“If a place of worship – whether it be temple, mosque or church, is used for purposes other than prayers and more specifically to create extra-judicial forums, certainly the authorities are duty-bound to take action against the same,” it said.
The Madras High Court has recently directed the government to take necessary action to stop the activities of ‘shariat’ courts in the state.
A division bench of Chief Justice SK Kaul and Justice M Sunder was hearing public interest litigation against the disposal of cases by the shariat court, without following the law and procedures.
The bench observed that a perusal of the typed set of documents show that the proceedings are in the form of allegedly shariat decision given by the Makka Masjid Shariat Council.
“It mentions the office-bearers of the fourth respondent, including advocates. It refers to case numbers, file numbers, description of parties (which is as plaintiffs and defendants), and the date of decision is given. This is preceded by summons being issued allegedly regarding family disputes”.
Taking cognisance of the matter, the bench said it found that a colour is sought to be given of a judicial forum to this endeavour, though they were outside the purview of the court jurisdiction.
“We are unable to accept the submission of the learned counsel for the respondents that merely because these activities are going inside a particular mosque, they are finding it difficult to stop such activities,” the bench said.
It said if a place of worship – whether it be temple, mosque or church, is used for purposes other than prayers and more specifically to create extra-judicial forums, certainly the authorities are duty-bound to take action against the same.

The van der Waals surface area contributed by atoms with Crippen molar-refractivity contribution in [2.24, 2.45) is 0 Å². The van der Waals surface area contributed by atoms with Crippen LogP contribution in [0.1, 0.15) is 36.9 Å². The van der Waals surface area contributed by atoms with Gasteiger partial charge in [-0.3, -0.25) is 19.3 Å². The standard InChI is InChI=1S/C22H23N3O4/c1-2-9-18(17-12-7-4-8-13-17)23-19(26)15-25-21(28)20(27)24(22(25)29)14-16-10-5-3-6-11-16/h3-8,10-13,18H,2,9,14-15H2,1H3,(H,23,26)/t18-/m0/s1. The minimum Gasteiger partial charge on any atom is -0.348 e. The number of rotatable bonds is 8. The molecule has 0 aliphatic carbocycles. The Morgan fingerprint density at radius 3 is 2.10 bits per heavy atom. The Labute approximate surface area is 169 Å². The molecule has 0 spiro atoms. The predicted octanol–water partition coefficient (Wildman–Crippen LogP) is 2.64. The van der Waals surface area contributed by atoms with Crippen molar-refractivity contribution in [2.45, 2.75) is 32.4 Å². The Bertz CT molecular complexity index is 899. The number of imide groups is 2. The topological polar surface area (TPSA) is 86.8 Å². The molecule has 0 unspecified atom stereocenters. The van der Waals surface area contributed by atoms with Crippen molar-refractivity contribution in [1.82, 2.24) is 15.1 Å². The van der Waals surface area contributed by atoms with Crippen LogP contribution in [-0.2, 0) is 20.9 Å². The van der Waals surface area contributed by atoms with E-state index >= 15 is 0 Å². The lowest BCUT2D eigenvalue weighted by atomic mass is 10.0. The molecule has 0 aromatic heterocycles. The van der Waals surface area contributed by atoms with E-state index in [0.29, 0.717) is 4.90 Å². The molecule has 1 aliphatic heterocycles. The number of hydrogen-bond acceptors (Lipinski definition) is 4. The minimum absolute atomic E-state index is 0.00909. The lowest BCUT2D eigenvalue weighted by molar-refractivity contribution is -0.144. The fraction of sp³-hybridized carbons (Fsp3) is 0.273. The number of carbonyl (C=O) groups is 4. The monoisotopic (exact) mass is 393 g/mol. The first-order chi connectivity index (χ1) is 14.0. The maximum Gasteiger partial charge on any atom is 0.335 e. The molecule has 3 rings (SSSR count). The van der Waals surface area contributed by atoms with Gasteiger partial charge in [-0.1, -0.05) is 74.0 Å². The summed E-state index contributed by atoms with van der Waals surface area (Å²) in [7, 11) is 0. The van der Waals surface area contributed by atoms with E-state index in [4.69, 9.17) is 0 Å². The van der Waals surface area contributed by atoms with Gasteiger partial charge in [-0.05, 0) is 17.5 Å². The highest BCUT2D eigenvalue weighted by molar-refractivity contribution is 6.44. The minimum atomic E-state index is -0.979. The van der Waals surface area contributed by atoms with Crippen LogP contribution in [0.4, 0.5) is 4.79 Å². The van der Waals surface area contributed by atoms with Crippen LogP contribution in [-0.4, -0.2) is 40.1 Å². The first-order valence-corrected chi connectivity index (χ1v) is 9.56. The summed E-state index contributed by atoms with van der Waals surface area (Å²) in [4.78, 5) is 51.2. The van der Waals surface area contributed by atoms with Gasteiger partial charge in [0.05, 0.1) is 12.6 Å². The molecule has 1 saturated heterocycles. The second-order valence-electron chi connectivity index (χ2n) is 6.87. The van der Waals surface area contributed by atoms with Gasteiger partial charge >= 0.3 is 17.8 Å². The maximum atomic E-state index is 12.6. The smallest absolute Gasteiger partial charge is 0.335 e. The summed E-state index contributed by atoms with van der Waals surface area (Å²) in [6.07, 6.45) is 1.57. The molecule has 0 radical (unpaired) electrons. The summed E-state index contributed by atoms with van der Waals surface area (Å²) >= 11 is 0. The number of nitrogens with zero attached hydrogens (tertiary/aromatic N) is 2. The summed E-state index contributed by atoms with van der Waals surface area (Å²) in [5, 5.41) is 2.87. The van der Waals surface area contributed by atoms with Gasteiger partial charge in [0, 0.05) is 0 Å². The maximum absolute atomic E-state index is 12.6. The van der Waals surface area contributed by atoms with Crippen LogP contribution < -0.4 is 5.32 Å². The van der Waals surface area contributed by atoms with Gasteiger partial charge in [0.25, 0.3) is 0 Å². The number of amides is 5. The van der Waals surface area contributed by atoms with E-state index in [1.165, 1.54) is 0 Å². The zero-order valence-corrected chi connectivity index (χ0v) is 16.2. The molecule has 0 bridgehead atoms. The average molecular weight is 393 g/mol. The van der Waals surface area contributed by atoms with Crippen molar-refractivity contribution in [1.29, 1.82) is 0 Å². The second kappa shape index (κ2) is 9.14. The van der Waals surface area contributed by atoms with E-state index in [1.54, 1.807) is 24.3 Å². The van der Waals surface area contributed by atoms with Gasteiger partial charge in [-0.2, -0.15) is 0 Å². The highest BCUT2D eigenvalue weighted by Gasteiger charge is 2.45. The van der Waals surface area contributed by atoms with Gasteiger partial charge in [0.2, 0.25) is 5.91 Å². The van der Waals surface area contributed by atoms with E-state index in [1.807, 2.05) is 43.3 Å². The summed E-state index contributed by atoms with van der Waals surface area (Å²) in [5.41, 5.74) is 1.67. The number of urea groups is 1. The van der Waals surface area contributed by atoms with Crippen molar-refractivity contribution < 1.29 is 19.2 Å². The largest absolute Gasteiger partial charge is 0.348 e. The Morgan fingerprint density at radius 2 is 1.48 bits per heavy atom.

The bench directed the authorities to take necessary action to stop the activities and file affidavit before the court within four weeks.
The Supreme Court of India had an occasion to consider a similar plea in 2014.In Vishwa Lochan Madan Vs Union of India, a two Judge Bench of Justices CK Prasad and PC.Ghose rejected the prayer to ban sharia courts. The Bench held as follows:
“The object of establishment of such a court may be laudable but we have no doubt in our mind that it has no legal status. It is bereft of any legal pedigree and has no sanction in laws of the land. They are not part of the corpus juris of the State. A Fatwa is an opinion, only an expert is expected to give. It is not a decree, not binding on the court or the State or the individual. It is not sanctioned under our constitutional scheme. But this does not mean that existence of Dar-ul-Qaza or for that matter practice of issuing Fatwas are themselves illegal. It is informal justice delivery system with an objective of bringing about amicable settlement between the parties. It is within the discretion of the persons concerned either to accept, ignore or reject it.”
Read the order here.
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